Frank Siegel papers
The Frank Siegel papers include biographical materials, correspondence, and photographs documenting Frank Siegel’s parents and their families in Poland and Belgium before the war, his mother’s deportation to Auschwitz, and his relationship with his father in Belgium after the war.
Biographical materials include a 1942 school certificate and 1962 restitution case decision for Frank Siegel, prescriptions for ear drops for Cudyk Zygielman, Rozia Zygielman’s passport, a certificate attesting to her moral standing, and notes documenting her transport to Auschwitz.
Correspondence primarily includes postcards Cudyk and Rozia Zygielman received from friends and family before the war and letters Frank Siegel wrote to his father from various boarding schools in Belgium after the war. Correspondence also includes a letter from Cudyk Zygielman’s mother and a greeting card from a friend of Rozia Zygielman congratulating the couple on their marriage.
Photographs depict Frank Siegel with his parents and classmates in Belgium, Cudyk and Rozia Zygielman and their relatives in Poland, and Erna Bialer Zygielman at a displaced persons camp in Germany around 1945 and on the Italian liner “Christopher Columbus” on her way to the United States in 1951. Cudyk Zygielman received the photographs of his relatives while in Belgium and kept them while in hiding.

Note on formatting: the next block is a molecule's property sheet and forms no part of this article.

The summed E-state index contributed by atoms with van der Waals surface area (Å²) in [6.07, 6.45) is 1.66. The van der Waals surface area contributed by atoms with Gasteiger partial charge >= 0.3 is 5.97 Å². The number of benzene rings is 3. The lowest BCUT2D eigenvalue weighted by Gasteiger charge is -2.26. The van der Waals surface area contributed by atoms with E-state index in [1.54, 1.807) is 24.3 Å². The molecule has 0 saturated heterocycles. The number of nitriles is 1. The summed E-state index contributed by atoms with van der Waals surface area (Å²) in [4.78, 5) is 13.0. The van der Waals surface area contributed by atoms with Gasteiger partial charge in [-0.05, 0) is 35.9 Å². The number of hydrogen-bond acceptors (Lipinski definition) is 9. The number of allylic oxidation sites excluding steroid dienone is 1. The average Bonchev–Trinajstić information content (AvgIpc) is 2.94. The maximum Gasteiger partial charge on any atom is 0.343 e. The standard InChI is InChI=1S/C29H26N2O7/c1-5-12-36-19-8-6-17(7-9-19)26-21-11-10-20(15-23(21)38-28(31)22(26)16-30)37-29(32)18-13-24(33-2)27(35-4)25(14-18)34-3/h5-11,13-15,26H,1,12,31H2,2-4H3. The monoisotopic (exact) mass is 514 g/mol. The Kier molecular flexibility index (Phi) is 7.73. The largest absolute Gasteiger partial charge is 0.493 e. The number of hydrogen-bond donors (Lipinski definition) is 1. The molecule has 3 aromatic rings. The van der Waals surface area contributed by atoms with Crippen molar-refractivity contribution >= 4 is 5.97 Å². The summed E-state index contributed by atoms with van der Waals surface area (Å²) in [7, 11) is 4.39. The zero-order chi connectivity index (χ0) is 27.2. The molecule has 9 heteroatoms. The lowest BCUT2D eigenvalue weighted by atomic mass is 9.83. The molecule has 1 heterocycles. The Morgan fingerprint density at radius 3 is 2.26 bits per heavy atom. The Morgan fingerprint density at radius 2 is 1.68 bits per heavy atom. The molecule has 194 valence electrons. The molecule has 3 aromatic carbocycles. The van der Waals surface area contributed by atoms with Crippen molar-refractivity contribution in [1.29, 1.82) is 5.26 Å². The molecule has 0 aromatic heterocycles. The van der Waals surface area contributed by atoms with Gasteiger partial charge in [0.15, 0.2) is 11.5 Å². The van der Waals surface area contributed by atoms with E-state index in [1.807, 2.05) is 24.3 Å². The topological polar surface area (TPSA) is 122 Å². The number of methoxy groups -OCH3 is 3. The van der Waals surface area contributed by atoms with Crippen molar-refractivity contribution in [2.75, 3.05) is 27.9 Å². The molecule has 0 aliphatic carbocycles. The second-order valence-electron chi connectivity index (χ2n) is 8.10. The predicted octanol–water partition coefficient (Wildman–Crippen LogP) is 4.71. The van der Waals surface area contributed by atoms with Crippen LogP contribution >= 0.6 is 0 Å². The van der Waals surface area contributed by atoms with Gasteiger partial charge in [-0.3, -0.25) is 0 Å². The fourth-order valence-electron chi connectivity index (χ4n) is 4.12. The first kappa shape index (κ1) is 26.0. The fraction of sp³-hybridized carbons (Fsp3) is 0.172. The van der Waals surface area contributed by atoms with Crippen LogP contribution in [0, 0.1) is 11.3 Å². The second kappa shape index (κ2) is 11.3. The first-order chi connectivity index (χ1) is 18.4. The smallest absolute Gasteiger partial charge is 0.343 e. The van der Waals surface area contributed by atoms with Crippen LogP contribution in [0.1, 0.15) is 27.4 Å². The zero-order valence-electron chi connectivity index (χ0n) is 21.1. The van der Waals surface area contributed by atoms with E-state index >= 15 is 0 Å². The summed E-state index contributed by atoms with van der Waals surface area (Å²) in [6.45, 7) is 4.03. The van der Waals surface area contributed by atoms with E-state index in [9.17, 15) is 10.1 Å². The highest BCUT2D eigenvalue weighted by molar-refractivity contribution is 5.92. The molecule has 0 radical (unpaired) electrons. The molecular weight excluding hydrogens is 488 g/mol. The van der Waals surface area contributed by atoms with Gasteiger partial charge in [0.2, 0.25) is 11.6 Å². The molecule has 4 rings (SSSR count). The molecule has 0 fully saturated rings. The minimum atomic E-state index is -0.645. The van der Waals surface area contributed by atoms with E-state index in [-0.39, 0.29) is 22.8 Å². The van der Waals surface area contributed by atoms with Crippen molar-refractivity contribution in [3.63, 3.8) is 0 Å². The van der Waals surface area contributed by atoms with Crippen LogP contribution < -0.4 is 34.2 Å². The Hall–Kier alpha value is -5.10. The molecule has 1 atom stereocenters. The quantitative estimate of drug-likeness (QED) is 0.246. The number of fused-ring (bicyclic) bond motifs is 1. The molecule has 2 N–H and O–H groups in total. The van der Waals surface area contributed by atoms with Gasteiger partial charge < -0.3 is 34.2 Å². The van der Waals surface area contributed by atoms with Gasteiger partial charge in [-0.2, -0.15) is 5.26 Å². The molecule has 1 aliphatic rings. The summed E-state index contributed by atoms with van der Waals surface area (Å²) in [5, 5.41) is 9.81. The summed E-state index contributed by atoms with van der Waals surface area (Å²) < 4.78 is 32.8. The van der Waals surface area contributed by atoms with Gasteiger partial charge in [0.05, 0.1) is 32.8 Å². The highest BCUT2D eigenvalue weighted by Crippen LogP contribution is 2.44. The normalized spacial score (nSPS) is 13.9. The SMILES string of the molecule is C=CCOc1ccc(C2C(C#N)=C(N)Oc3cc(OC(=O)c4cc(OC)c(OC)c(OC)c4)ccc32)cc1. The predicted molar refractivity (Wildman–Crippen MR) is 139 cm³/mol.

- Credit Line
- United States Holocaust Memorial Museum Collection, Gift of Frank Siegel
Record last modified: 2021-05-25 15:05:50
This page: https://collections.ushmm.org/search/catalog/irn508945
Also in Frank Siegel family collection
The collection consists of a Star of David badge, correspondence, and photographs relating to the experiences of Francois Zygielman (later Frank Siegel) and his family in Belgium during and after the Holocaust.
Star of David patch worn by Francois Zygielman, 9, in German occupied Belgium. Belgium was invaded by Germany in May 1940. In 1942, a Judenstern badge had to worn by all Jews over age six on the outer clothing at all times. Francois's mother Rosa sewed this star to his jacket. In October 1942, Rosa was deported to Auschwitz concentration camp and murdered. Francois and his father Cudyk went into hiding in separate locations. Cudyk remained in Brussels, but Francois was moved several times, from Madame Pierlot's home, to a Catholic orphanage, and then, in late 1943, with the help of Abbe Joseph Andre, to a home in Ciney. Belgium was liberated in September 1944 and Cudyk came to get Francois. Cudyk and Francois left for America in 1949.